Karl Reinlein, executive vice president, head of production at Berkadia, a top FHA lender, surmises the increased volume in Section 223(f) refinancing will dip as even more capital comes into the multifamily market. However, he expects applications for the program to remain robust. “There is a greater need than ever before for the Section 223(f) program for refinancing, because the capital markets have not completely returned with the same vitality as in 2005, 2006 and 2007,” says Reinlein.

That mid-2000s period witnessed the CMBS boom, when HUD financing was at a much lower level as borrowers had aggressive CMBS financing available to them, and GSE, CMBS and life company lenders were vigorously vying for business, he suggests. That kind of environment is not present today.

At least this year, the Section 223(f) business continues to grow. The number of applications received by HUD seems to have increased since October 2010. From February to June, the number of applications has not dipped below 46, whereas they were in the 30-40 range from October to January.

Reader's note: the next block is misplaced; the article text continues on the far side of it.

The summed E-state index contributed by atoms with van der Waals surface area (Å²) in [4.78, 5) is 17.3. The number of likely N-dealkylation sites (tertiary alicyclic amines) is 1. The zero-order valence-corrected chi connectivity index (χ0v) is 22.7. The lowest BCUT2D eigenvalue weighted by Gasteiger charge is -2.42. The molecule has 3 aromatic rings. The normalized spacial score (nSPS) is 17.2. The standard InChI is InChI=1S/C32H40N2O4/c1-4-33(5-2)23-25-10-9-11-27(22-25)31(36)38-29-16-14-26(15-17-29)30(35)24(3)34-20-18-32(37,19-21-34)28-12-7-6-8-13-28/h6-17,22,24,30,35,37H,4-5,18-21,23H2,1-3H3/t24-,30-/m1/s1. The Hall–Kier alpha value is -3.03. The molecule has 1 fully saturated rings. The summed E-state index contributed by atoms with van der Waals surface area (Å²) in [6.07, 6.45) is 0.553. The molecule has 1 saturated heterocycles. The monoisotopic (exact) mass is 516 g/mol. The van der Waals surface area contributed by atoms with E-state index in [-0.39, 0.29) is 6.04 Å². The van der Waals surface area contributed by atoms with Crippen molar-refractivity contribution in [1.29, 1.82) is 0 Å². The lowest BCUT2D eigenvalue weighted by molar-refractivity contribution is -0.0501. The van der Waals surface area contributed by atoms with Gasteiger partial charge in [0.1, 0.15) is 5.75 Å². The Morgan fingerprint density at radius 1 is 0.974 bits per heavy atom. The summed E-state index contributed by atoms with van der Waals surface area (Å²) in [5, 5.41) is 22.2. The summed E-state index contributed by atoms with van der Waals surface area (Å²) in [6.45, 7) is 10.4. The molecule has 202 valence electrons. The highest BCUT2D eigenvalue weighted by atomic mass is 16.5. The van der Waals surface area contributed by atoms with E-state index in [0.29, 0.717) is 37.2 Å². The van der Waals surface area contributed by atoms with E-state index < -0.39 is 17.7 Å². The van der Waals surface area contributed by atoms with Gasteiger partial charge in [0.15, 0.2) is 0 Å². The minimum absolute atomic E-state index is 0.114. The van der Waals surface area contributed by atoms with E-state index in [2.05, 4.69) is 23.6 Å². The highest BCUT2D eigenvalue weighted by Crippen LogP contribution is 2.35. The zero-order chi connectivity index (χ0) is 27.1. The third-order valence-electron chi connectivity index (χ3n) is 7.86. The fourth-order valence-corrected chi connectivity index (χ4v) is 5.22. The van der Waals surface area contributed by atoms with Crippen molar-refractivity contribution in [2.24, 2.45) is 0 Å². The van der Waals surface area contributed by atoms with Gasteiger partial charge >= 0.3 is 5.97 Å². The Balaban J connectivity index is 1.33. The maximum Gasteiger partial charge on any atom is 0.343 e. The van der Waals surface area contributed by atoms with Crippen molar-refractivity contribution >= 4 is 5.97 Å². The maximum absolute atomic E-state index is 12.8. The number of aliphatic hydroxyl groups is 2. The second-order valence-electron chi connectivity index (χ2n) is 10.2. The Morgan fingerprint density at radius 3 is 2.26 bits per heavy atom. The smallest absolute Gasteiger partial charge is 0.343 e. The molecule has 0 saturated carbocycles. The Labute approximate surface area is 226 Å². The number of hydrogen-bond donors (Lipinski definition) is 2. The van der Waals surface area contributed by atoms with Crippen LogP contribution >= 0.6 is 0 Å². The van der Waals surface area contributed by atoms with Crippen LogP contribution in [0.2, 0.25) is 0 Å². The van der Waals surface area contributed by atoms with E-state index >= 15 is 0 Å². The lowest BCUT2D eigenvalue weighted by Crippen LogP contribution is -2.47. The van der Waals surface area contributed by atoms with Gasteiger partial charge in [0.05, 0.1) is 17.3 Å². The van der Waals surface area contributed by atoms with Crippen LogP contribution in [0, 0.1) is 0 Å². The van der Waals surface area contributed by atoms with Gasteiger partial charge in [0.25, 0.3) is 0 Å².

The popularity of FHA financing also has to do with the benefits of the financing itself. The FHA refinancing program provides “long-term, fully amortizing, fixed-rate financing that is not available through any other sources,” points out Reinlein. Reinlein adds that the long-term nature of the financing is, in part, responsible for the low default rates of the 223(f) program.

Under Section 223(f)-insured financing, borrowers can fix their interest rates for a term of up to 35 years. To be eligible for Section 223(f), the property must have been completed or substantially rehabilitated at least three years before the application for the loan. Non-critical repairs, involving the replacement of not more than one major system, are allowed, but not substantial rehabilitation.